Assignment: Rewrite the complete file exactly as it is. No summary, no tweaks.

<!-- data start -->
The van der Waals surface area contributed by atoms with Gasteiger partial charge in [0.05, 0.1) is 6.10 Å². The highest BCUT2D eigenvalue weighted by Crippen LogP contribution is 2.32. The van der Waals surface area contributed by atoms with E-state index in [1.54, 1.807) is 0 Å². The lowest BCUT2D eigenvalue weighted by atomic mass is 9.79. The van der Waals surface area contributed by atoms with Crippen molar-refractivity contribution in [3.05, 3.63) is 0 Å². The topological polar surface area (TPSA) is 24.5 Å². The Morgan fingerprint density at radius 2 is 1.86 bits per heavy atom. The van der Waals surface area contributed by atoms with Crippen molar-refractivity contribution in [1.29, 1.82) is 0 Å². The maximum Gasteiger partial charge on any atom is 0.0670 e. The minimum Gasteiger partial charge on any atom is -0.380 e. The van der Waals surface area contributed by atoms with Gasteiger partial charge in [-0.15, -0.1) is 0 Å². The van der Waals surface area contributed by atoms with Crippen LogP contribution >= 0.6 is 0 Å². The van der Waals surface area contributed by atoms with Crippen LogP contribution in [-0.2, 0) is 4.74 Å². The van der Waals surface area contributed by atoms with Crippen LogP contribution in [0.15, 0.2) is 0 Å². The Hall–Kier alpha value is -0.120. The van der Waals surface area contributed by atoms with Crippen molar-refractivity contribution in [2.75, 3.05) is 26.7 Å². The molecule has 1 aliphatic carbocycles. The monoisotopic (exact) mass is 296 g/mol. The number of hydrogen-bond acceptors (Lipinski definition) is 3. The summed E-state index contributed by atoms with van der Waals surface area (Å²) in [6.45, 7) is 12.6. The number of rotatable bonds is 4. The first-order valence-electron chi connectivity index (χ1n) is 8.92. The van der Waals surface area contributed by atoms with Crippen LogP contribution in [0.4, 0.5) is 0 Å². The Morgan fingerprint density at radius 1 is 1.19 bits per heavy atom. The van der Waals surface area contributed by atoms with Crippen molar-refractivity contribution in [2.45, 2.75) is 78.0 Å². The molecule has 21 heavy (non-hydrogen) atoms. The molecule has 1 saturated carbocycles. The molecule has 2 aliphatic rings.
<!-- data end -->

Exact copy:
The van der Waals surface area contributed by atoms with Gasteiger partial charge in [0.05, 0.1) is 6.10 Å². The highest BCUT2D eigenvalue weighted by Crippen LogP contribution is 2.32. The van der Waals surface area contributed by atoms with E-state index in [1.54, 1.807) is 0 Å². The lowest BCUT2D eigenvalue weighted by atomic mass is 9.79. The van der Waals surface area contributed by atoms with Crippen molar-refractivity contribution in [3.05, 3.63) is 0 Å². The topological polar surface area (TPSA) is 24.5 Å². The Morgan fingerprint density at radius 2 is 1.86 bits per heavy atom. The van der Waals surface area contributed by atoms with Crippen molar-refractivity contribution in [1.29, 1.82) is 0 Å². The maximum Gasteiger partial charge on any atom is 0.0670 e. The minimum Gasteiger partial charge on any atom is -0.380 e. The van der Waals surface area contributed by atoms with Gasteiger partial charge in [-0.15, -0.1) is 0 Å². The van der Waals surface area contributed by atoms with Crippen LogP contribution >= 0.6 is 0 Å². The van der Waals surface area contributed by atoms with Crippen LogP contribution in [-0.2, 0) is 4.74 Å². The van der Waals surface area contributed by atoms with Crippen LogP contribution in [0.15, 0.2) is 0 Å². The Hall–Kier alpha value is -0.120. The van der Waals surface area contributed by atoms with Crippen molar-refractivity contribution in [2.75, 3.05) is 26.7 Å². The molecule has 1 aliphatic carbocycles. The monoisotopic (exact) mass is 296 g/mol. The number of hydrogen-bond acceptors (Lipinski definition) is 3. The summed E-state index contributed by atoms with van der Waals surface area (Å²) in [6.45, 7) is 12.6. The number of rotatable bonds is 4. The first-order valence-electron chi connectivity index (χ1n) is 8.92. The van der Waals surface area contributed by atoms with Crippen LogP contribution in [0.4, 0.5) is 0 Å². The Morgan fingerprint density at radius 1 is 1.19 bits per heavy atom. The van der Waals surface area contributed by atoms with Crippen molar-refractivity contribution in [2.45, 2.75) is 78.0 Å². The molecule has 21 heavy (non-hydrogen) atoms. The molecule has 1 saturated carbocycles. The molecule has 2 aliphatic rings.